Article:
‘Smiley’ was sassy.
Premiering in 2013 in the tiny Sala Flyhard Theatre in Barcelona, ‘Smiley’ is a two-man Spanish play that has warmed the hearts of audiences from Europe to the Americas. Continuing this quest now in Australia, the production is making its explosive debut right here in Brisbane.
The story tells of a Japanese legend; from the day they are born, people who are destined to be together are connected by a red thread. No matter how much they might resist, this bond is unbreakable. Enter ‘Smiley’s’ two protagonists: Latin, gym-chiselled bartender Álex (Sergio Ulloa Torres) and the less gym-enthused, romantic movie enthusiast Bruno (Matt Young) and you have an instant connection. With abundant differences and antagonistic personalities, the pair find a bond that – despite their own egos, pressures and protocols – cannot be broken.
Adapted and directed by Liam Burke, who rehearsed with the two actors via Zoom for three months during lockdown, this show is not only a passion project for the return of theatre but a relevant story that needs to be told.
Maintaining the flow of the show is crucial, especially with a small cast, and Burke’s skilful direction ensures that over the course of the hour, ‘Smiley’ never loses its momentum. Be it through the actors’ physicality or the blocking choices, there was always some form of movement and the audience was taken on a journey with every intentional gesture. In contrast, this made the moments of stillness so much more powerful and heightened the emotional heart of the scenes. Burke truly captured the essence of the story and made the show feel full and complete.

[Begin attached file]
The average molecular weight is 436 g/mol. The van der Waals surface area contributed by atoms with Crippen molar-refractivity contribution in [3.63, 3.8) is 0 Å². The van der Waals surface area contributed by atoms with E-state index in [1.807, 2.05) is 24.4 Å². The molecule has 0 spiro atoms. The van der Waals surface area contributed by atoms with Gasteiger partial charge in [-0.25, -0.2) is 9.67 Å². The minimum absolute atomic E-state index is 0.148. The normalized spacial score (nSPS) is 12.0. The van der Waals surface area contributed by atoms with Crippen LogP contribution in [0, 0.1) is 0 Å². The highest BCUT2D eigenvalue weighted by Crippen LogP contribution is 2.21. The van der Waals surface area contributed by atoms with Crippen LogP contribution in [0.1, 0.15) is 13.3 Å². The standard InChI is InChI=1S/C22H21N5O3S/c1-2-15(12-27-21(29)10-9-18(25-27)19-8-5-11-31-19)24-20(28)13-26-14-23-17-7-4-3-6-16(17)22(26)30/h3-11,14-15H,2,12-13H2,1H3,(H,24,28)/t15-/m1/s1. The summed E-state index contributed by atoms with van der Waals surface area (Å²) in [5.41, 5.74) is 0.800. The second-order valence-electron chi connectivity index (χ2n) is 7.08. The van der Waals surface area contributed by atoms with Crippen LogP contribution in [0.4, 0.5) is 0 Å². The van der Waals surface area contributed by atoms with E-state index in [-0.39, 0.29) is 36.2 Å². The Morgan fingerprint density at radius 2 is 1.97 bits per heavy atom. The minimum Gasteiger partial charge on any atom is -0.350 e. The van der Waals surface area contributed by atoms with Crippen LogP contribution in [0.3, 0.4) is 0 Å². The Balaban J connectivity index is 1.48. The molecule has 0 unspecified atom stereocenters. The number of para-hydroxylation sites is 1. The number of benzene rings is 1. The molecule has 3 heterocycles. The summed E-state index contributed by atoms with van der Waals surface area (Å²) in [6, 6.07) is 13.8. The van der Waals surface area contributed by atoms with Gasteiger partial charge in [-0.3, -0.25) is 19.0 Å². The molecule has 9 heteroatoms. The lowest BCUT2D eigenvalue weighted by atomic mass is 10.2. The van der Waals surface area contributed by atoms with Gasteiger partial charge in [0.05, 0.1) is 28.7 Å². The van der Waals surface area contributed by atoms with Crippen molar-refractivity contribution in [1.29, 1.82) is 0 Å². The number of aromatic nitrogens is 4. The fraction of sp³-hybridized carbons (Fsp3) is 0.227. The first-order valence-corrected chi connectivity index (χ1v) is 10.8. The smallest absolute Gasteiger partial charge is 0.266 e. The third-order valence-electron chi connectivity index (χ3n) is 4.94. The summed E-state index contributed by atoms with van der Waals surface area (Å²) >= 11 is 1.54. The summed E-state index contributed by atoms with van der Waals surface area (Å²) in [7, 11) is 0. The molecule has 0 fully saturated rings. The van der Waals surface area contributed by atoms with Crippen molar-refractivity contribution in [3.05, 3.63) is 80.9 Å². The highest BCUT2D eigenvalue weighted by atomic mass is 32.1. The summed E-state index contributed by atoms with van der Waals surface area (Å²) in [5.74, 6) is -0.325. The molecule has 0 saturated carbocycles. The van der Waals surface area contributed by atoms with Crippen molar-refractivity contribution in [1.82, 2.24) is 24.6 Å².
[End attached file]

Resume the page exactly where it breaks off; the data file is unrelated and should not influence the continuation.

Torres and Young were champagne casting. Both strong actors with exceptional comic timing, the two never missed a beat in the sass of the script and were consistently captivating to watch.
As Álex, Torres brought a cheeky charm, with an underlying earnest tone. Portraying the younger and more attractive character, there were opportunities to slip into unwanted clichés, something which Torres never did. His performance was fresh and intriguing.
Young’s portrayal of Bruno was heartfelt and endearing. When sparring with Torres on stage, Young always had a twinkle in his eye and, in more emotional scenes, perfectly harnessed the relatability of the character, leaving audiences transfixed. Young also made seamless transitions through vocal intonations and physicality when portraying the string of Álex’s wannabe Grindr suitors.
Set and costumes by Fiona Keegan were subtle but well utilised to enrich the performance. The small box theatre was decked out stylishly with flamboyant touches to represent the two men’s apartments as well as the bar. Nods to its setting in Barcelona were made clear with voguish silhouettes of the Sagrada Familia on the wall.
Whilst the sass and wit were consistent and hilarious, the crux of ‘Smiley’ came down to the very real emotional heart and themes that will resonate with all audience members: attachment fears, unexplained attraction and how to form real connections in the age of Grindr, where the superficial is all that seems to matter. ‘Smiley’ shows how this can manifest differently in two very opposing characters.
‘Smiley’ is a relevant piece of theatre that finds the humour among the trepidation when forming new connections and falling in love. Torres and Young sparkle on stage and the entire production team should be highly commended for this beautiful show that will leave audiences’ hearts warmed and smiling.
‘Smiley’ plays until Sunday, 29 September 2020 at BackDock Arts and is sponsored by Brisbane Pride. For tickets and more information, visit the Smiley Australia Facebook Page.